\"\"
Piano Forum logo

What to do about the RH in Chopin Op 62 no 2 (Read 519 times)

Offline billym

  • PS Silver Member
  • Jr. Member
  • ***
  • Posts: 40
What to do about the RH in Chopin Op 62 no 2
« on: May 31, 2021, 05:57:55 PM »
Hi everyone, Happy Memorial Day! It's a habit of mine to be playing about 2 or 3 pieces outside of the ones my teacher and I are working on, so this past weekend I decided to try out Chopin's lovely nocturne op. 62 no. 2 in E major. I am still learning the outer sections but I know I can learn them on my own just fine. But the middle section is a beast and I need some help as I don't have time to work with my teacher on this. The left hand is totally fine but how the heck am I supposed to cross 3 over 4 while doing chords voicing in the RH? (measure 39 right off the bat) Does anyone have any tips because I can do the chords with the left hand but can't add that upper melody! If the answer is to just put it off until I have a more advanced technique, I'm fine with that answer as well. Sorry if the attachment photo is crappy I took it from a weird angle with my laptop. Enjoy the hand reveal. I appreciate your response!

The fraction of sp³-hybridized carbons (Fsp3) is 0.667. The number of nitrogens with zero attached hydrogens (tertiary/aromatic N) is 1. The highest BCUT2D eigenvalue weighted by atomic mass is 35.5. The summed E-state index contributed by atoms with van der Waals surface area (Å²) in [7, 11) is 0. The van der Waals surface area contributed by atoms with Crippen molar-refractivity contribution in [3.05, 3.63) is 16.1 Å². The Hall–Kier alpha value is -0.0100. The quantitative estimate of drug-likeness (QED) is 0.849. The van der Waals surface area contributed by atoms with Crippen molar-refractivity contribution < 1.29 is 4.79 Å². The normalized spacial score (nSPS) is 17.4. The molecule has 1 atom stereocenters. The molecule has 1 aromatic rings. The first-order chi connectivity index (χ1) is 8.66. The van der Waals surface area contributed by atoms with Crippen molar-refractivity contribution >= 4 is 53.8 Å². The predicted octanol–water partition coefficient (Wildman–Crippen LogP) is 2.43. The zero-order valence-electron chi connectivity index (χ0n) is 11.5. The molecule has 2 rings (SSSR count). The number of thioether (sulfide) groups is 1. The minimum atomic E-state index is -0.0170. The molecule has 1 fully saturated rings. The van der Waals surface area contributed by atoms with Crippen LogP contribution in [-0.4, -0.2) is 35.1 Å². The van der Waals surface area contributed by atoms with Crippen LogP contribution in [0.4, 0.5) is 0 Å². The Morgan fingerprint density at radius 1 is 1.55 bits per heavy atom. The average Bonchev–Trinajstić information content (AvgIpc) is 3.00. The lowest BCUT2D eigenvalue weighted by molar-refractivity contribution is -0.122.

You miss 100% of the shots you don't take. It's solid advice tbh.

Piano Street's Digital Sheet Music Library

Chopin: Nocturne, opus 62 no 2
piano sheet music of Nocturne


Offline jgranata13

  • PS Silver Member
  • Newbie
  • ***
  • Posts: 2
Re: What to do about the RH in Chopin Op 62 no 2
«Reply #1 on: May 31, 2021, 07:05:51 PM »
Just to make sure we're on the same page, you're referring to beat 2 of the first measure on the page, where they indicate 3-4-3 on C-sharp, B-sharp, C-sharp, right?

There are a number of things you could do here:

  • For my hand, taking 3-5-3 is actually more comfortable, because the pinky doesn't hit the black key when trying to cross it under.  This motion is not that uncommon - it comes up frequently in Bach, for example - and it might be worth your while to play around with wrist/elbow position, hand height, etc. to figure out a comfortable execution for your hand.
  • You can take 5-5 on E, D-sharp instead of 5-4, so that you still have 3 available to take B-sharp
  • If you don't like that because you want to connect the E and D-sharp (it won't be audible because of the pedal anyways), you could take 5-4 and switch 4-5 on the D-sharp, or 5-4-3 and switch 3-4 on the C-sharp
  • you could also take the F-sharp/A dyads from the middle voice in the LH and then you have 2 free to take the B-sharp
[/li][/list]

Offline dw4rn

  • PS Gold Member
  • Full Member
  • *****
  • Posts: 108
Re: What to do about the RH in Chopin Op 62 no 2
«Reply #2 on: June 01, 2021, 11:46:58 AM »
  • You can take 5-5 on E, D-sharp instead of 5-4, so that you still have 3 available to take B-sharp

jgranata13 has already told you all you need to know, I just wanted to say that I think you should try this first, it's so much more simple and natural than your printed fingering.
Don't worry about the 5-5, you can make it sound legato anyway.

Online lelle

  • PS Silver Member
  • Sr. Member
  • ***
  • Posts: 1080
Re: What to do about the RH in Chopin Op 62 no 2
«Reply #3 on: June 01, 2021, 07:08:10 PM »